Port's barge work on slow roll in July
But rail system cranks out revenue
July is typically a slow month on the docks at the Port of Little Rock, but last month was particularly lethargic with just 11 barges worked.
The total was three fewer than the same month in 2020. Cargo handled across the docks also fell, dropping from 21,000 tons to 16,000 tons year over year.
At the same time, the port's biggest revenue generator -- rail traffic -- had its busiest month in July, according to James Firestone, the port's operations director.
Welspun Tubular's pipe manufacturing facility in the port factored prominently in the bad and the good.
Bryan Day, the port's executive director, noted that July was the first month Welspun received no inbound shipments of steel coil since 2008.
Welspun's fortunes fell in January on the cancellation of the Keystone XL pipeline. It had won an order to produce more than 1 million feet, or 190 miles, of 26-inch pipe for the project.
Much of the pipe already had been produced and was waiting to be shipped when the new Biden administration canceled the transnational project with Canada over environmental concerns The lack of inbound barges meant empty barges were in short supply and, as a result, delayed scheduled loadings of other products ready for outbound shipment, Day said. Intermittent closing of locks on the Arkansas River for routine maintenance also was a factor in the slow month, he said.
However, the port's rail system enjoyed a banner month, also in part because of Welspun.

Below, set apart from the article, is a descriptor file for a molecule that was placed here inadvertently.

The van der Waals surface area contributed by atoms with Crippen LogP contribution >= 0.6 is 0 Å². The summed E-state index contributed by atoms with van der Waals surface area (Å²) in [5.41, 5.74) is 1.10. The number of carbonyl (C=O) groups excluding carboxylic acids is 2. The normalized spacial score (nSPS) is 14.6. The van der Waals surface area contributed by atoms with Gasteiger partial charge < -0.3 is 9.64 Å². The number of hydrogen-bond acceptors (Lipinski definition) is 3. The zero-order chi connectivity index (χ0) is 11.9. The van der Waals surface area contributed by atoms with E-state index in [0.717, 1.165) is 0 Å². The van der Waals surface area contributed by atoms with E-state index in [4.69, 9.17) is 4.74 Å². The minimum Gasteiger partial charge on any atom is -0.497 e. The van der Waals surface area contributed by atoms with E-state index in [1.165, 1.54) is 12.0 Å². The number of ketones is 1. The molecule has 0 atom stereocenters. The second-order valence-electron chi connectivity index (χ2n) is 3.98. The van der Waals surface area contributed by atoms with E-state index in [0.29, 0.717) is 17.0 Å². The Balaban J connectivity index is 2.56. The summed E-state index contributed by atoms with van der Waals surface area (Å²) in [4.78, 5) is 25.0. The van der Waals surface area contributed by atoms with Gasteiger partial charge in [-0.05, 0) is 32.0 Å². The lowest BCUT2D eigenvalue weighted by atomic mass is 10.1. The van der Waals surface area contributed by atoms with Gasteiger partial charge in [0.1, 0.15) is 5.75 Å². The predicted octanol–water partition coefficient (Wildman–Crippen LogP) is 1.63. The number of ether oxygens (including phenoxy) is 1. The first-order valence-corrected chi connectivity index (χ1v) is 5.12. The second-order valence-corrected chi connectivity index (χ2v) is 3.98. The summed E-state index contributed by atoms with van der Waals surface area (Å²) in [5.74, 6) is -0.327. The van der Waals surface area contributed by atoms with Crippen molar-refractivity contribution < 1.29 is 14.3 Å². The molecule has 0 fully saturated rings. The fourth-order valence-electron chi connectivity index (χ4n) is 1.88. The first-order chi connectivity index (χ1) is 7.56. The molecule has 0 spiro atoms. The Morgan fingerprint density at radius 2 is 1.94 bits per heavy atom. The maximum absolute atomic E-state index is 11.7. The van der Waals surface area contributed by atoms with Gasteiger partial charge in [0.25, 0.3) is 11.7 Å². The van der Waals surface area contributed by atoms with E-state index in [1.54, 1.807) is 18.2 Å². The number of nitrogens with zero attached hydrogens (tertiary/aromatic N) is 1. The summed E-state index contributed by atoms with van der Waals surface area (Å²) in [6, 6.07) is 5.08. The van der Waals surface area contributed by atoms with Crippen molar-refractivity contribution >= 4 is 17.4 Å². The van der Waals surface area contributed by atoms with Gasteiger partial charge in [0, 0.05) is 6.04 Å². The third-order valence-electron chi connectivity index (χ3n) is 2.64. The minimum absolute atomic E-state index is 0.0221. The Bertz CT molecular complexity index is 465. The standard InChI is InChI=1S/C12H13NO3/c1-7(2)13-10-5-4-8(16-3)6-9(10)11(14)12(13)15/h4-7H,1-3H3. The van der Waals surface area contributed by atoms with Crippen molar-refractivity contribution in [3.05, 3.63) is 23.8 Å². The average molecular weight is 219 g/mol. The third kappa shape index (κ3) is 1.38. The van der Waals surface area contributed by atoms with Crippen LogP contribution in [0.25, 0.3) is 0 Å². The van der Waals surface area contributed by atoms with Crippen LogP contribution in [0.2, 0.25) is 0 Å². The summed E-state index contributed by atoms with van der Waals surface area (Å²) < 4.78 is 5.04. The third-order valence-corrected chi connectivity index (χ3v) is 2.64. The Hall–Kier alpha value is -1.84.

"Welspun also had their best month so far this year," according to Day, thanks to another project in Canada, called the NGTL pipeline.
The company shipped out 263 rail-car loads of steel pipe in July, he said. Day said Welspun also will begin shipping for a Texas project next month.
Other companies at the port, including Hormel, Novus and Prospect Steel, also enjoyed strong months, port officials said.
The port switched 636 rail cars in July. It also generates revenue from storing rail cars. It had 173 cars in long-term storage in July.
The rail activity helped the port generate more than $200,000 in July. Total revenue last month was $324,194, well above the $249,000 budgeted and outpacing July 2020 revenue by $139,000.
And as poor a month for barge activity that the port had, the number of barges worked for the year is just 13% off last year's pace, Firestone told members of the port authority board.
Through the first seven months of 2020, the port has worked 213 barges and handled 317,000 tons of cargo. In the same period last year, the port worked 244 barges and handled 370,000 tons of cargo.
The McClellan-Kerr Arkansas River Navigation System, of which the port is a part, handled 889,000 tons in July, according to the U.S. Army Corps of Engineers, which operates and maintains the system. Almost 40% of the tonnage was sand and gravel, or 337,601 tons.
For the year, the system has carried 6,026,897 tons, which is a 2% decline compared with what it carried in the first seven months of 2020, according to the Corps.